At Brianna’s first prenatal appointment, her doctor noted that her blood pressure was a bit high. However, she chalked it up to her anxiety regarding being at the doctor. However, at her 30-week appointment, her blood pressure was high again. Because of this, her provider recommended undergoing a 24-hour urine test. While Brianna agreed to this test, her anxiety ultimately prevented her from finishing the test.

“Medical tests are terrifying to me,” she explained. “I mostly just don’t want to know the results because I just assume something is terribly wrong.”

Her doctor ended up referring her to a maternal-fetal medicine specialist. When she visited this doctor her blood pressure was very high, and the doctor was concerned. This time the doctor said she should complete the 24-hour urine test and a blood panel.  The results came back that she did not have preeclampsia and that they would just monitor her blood pressure.

At 36 weeks, Brianna’s water broke after which she went into the hospital. Her doctor put her on Pitocin because she wasn’t dilated. The contractions then began. During this time, her blood pressure began to rise because she was experiencing anxiety. Because of this, the team thought it best to give her an epidural.

Some time later the doctor informed Brianna that she was not progressing in her delivery and that they should consider a C-section. Brianna was extremely distressed at hearing this news, due to her fear of surgery. However, after some time and encouragement, she realized that it was the best course of action. Brianna underwent a C-section and gave birth to a healthy baby boy she named Oliver.

Two days after giving birth, while she was still in the hospital recovering from her C-section, her blood pressure began to rise. Her doctor put her on a blood pressure medication to lower her blood pressure. However, her blood pressure continued to rise so she needed to go on a magnesium drip. Magnesium sulfate is a mineral that reduces seizure risks in women with preeclampsia.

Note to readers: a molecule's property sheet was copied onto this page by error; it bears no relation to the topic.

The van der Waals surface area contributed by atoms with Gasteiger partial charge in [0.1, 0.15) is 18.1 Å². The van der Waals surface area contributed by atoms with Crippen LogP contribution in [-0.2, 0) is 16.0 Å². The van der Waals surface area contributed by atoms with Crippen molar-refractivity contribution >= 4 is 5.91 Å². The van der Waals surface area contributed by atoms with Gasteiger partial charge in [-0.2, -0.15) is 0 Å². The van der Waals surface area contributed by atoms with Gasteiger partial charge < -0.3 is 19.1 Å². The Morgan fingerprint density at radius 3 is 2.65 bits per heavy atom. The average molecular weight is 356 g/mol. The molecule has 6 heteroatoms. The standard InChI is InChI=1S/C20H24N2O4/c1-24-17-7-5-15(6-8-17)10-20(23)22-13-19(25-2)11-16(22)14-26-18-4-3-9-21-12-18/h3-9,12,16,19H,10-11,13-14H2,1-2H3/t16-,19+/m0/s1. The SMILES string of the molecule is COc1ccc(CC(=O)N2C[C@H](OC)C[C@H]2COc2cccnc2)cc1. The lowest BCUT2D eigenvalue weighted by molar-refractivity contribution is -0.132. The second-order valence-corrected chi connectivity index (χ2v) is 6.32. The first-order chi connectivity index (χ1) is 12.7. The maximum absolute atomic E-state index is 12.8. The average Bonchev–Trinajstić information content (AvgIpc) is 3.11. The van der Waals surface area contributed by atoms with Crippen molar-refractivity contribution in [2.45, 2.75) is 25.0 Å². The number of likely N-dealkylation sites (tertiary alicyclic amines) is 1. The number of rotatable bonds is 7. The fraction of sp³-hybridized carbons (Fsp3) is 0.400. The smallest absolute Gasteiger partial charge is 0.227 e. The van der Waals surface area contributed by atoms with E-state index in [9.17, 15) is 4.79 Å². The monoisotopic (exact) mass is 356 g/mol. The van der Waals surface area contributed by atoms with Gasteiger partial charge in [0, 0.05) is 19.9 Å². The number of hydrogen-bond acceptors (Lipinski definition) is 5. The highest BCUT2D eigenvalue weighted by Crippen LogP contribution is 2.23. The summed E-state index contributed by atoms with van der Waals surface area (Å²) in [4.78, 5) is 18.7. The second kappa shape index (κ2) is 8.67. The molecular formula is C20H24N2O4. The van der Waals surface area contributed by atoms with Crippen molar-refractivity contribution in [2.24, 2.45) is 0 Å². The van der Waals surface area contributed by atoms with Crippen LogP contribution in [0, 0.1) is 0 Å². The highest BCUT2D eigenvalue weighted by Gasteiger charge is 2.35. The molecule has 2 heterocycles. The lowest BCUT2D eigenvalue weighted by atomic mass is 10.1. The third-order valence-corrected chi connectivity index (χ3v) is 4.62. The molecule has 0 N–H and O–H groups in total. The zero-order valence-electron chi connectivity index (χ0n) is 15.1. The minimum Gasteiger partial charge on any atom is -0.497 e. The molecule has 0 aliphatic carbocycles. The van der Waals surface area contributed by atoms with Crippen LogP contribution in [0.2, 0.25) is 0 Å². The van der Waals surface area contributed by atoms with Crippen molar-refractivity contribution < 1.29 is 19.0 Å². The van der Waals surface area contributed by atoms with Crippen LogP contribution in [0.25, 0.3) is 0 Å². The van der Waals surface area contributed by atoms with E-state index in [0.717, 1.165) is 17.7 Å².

Thankfully, her blood pressure did go down and she could return home. The next day she saw her doctor who explained that the reason she had to be on a magnesium drip at the hospital was because she had postpartum preeclampsia.

For a continuation of this story, read the blog post related to part 2 of this podcast episode.

Schedule an Appointment

If you are experiencing nausea, vomiting, or hyperemesis, it is crucial to consult with an obstetrician to discuss your treatment options. Schedule an appointment today at MFM Associates in New York City by filling out our online contact form on our website, and we will find the best treatment for your needs.

Maternal Fetal Medicine blogs are intended for educational purposes only and do not replace certified professional care. Medical conditions vary and change frequently. Please ask your doctor any questions you may have regarding your condition to receive a proper diagnosis or risk analysis. Thank you!